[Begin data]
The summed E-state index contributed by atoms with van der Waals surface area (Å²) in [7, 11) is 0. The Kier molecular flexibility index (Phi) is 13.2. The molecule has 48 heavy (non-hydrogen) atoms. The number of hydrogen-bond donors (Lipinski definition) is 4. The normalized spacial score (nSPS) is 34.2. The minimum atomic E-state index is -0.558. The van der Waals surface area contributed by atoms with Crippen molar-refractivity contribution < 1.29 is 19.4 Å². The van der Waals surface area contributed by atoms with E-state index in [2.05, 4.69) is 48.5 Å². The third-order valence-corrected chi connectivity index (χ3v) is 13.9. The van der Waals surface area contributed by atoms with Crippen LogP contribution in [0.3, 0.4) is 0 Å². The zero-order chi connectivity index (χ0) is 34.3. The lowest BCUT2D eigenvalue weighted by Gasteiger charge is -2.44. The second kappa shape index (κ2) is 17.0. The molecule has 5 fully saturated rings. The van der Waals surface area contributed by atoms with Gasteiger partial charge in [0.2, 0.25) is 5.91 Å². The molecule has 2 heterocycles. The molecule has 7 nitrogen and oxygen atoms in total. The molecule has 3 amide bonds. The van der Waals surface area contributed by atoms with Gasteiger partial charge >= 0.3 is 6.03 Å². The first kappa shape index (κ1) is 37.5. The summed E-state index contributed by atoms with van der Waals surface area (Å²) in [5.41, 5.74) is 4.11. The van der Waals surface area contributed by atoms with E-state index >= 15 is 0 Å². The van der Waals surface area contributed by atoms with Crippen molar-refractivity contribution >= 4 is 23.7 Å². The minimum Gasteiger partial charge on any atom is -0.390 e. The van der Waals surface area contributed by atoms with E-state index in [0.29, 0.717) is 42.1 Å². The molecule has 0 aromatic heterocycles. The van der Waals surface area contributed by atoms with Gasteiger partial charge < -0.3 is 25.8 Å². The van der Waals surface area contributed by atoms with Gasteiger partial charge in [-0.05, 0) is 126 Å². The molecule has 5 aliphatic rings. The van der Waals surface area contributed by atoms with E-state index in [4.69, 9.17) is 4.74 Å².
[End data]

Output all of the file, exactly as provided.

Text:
The summed E-state index contributed by atoms with van der Waals surface area (Å²) in [7, 11) is 0. The Kier molecular flexibility index (Phi) is 13.2. The molecule has 48 heavy (non-hydrogen) atoms. The number of hydrogen-bond donors (Lipinski definition) is 4. The normalized spacial score (nSPS) is 34.2. The minimum atomic E-state index is -0.558. The van der Waals surface area contributed by atoms with Crippen molar-refractivity contribution < 1.29 is 19.4 Å². The van der Waals surface area contributed by atoms with E-state index in [2.05, 4.69) is 48.5 Å². The third-order valence-corrected chi connectivity index (χ3v) is 13.9. The van der Waals surface area contributed by atoms with Crippen LogP contribution in [0.3, 0.4) is 0 Å². The zero-order chi connectivity index (χ0) is 34.3. The lowest BCUT2D eigenvalue weighted by Gasteiger charge is -2.44. The second kappa shape index (κ2) is 17.0. The molecule has 5 fully saturated rings. The van der Waals surface area contributed by atoms with Gasteiger partial charge in [0.2, 0.25) is 5.91 Å². The molecule has 2 heterocycles. The molecule has 7 nitrogen and oxygen atoms in total. The molecule has 3 amide bonds. The van der Waals surface area contributed by atoms with Gasteiger partial charge >= 0.3 is 6.03 Å². The first kappa shape index (κ1) is 37.5. The summed E-state index contributed by atoms with van der Waals surface area (Å²) in [5.41, 5.74) is 4.11. The van der Waals surface area contributed by atoms with E-state index >= 15 is 0 Å². The van der Waals surface area contributed by atoms with Crippen molar-refractivity contribution >= 4 is 23.7 Å². The minimum Gasteiger partial charge on any atom is -0.390 e. The van der Waals surface area contributed by atoms with E-state index in [0.29, 0.717) is 42.1 Å². The molecule has 0 aromatic heterocycles. The van der Waals surface area contributed by atoms with Gasteiger partial charge < -0.3 is 25.8 Å². The van der Waals surface area contributed by atoms with Gasteiger partial charge in [-0.05, 0) is 126 Å². The molecule has 5 aliphatic rings. The van der Waals surface area contributed by atoms with E-state index in [4.69, 9.17) is 4.74 Å².